Why ignoring Cryptographic Agility is dangerous.

Posted by: Robert Levine

Why ignoring Cryptographic Agility is dangerous.

Cryptography forms the basis of trust, authorization, authentication, data integrity and privacy. Modern organizations use cryptography across their entire operations ranging from the products sold to customers to internal functions such as payroll. Given the incredible reliance on cryptographic underpinnings you would expect tight control of it, but sadly this isn’t the case. Most organizations don’t have an inventory or any ability to report and make changes to their cryptographic underpinnings.

How devastating would it be to your organization should a material issue crop up with the cryptographic algorithms used? Would your organization be able to service its customers? Would its products be at risk? Would the entire organization be at risk?

Over the past 20 years enterprises updated the cryptographic underpinnings of our organizations a few times. Most updates were planned and followed the natural product upgrade cycle over the course of 5 to 10 years due to the lack of urgent risk. Unfortunately, a few updates required to be done on an emergency basis, such as the TLS Heartbleed bug (https://en.wikipedia.org/wiki/Heartbleed) which allowed anyone the keys used to protect information flows.

The current reality is that with both planned and unplanned update scenarios, organizations experienced elongated risk exposures due to long remediation timelines and high manual efforts. When urgent problems like Heartbleed or planned obsolescence events such as eliminating old versions of TLS (V1.0 and V1.1) occurred, enterprises first had to discover where and what parts of their IT infrastructure used the cryptology that needed to be replaced. Once discovered, they had to test and update the environments often one-by-one. The simple fact of finding the libraries required herculin manual effort of searching every system concurrently with requesting vendors to search their code base. Testing and deployment require effort from every application team and in many cases vendors to supply new code.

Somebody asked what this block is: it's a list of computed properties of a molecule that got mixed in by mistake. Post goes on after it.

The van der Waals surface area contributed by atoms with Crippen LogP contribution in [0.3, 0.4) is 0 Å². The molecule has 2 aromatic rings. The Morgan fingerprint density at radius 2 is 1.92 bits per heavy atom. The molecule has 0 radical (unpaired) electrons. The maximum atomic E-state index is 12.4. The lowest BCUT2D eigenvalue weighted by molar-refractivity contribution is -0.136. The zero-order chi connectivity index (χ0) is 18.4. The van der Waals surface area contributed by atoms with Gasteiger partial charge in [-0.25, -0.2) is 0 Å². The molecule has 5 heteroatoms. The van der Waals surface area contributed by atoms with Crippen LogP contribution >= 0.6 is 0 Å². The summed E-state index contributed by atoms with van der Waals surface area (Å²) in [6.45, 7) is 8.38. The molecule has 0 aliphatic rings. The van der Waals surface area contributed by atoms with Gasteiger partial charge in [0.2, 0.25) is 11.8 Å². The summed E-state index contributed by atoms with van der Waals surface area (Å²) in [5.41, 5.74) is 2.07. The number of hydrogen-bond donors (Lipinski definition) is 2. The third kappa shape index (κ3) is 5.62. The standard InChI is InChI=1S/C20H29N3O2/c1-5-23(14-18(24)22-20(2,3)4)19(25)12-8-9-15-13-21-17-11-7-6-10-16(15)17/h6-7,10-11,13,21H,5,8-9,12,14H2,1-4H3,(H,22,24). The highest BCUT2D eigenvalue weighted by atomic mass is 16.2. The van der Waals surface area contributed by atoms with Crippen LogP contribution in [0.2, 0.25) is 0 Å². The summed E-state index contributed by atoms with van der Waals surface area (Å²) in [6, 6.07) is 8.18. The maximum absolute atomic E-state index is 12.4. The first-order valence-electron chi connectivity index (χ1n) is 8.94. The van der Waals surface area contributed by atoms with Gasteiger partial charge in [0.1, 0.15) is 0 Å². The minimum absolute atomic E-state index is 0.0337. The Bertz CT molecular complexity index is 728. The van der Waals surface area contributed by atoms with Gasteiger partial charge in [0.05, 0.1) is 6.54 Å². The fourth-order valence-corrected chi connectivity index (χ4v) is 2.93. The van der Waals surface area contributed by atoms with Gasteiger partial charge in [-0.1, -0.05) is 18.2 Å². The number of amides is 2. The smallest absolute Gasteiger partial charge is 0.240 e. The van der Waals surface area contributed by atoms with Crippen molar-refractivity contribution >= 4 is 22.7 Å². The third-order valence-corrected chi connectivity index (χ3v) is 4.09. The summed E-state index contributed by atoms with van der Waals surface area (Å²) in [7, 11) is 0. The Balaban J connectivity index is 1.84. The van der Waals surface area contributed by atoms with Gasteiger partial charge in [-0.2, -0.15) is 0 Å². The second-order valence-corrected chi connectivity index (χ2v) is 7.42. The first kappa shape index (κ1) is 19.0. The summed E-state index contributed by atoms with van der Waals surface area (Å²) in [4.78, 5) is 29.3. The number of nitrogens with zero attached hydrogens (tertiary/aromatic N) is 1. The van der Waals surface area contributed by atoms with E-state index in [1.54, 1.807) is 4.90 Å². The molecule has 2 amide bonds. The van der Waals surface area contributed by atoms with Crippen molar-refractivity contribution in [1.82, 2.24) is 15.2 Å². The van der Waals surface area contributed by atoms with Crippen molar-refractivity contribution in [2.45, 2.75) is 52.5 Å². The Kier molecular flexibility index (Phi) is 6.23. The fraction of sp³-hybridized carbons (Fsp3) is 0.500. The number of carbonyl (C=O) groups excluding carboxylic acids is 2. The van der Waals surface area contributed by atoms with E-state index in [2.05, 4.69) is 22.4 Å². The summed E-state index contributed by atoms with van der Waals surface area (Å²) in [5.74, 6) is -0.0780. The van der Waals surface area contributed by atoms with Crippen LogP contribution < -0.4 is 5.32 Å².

In the next 3 to 5 years we’re looking at another set of planned cryptographic upgrades and very likely emergencies due to quantum computing capability of nation states achieving the ability to perform the Shor’s (https://en.wikipedia.org/wiki/Shor%27s_algorithm) algorithm rendering of the core algorithms protecting the internet useless.

While most enterprises look at quantum breaking of security with skepticism the government is taking it very seriously. In fact, in July 2022 they released four candidate algorithms to address the risk and are running well funded projects to upgrade the government systems along with providing outreach to industry.

So, what should organizations do? Quickly put in place a program to figure out what their most critical protocols are and what applications use cryptography. Then put in place structures and technology to collect and report on cryptographic inventory, configuration and usage so with the goal of quantifying their business risk should a change be required along with a prioritized remediation approach should an emergency change is required. Lastly, they should look at means to implement cryptographic agility into their corporate infrastructure that not only provides reporting but also eases the upgrade process.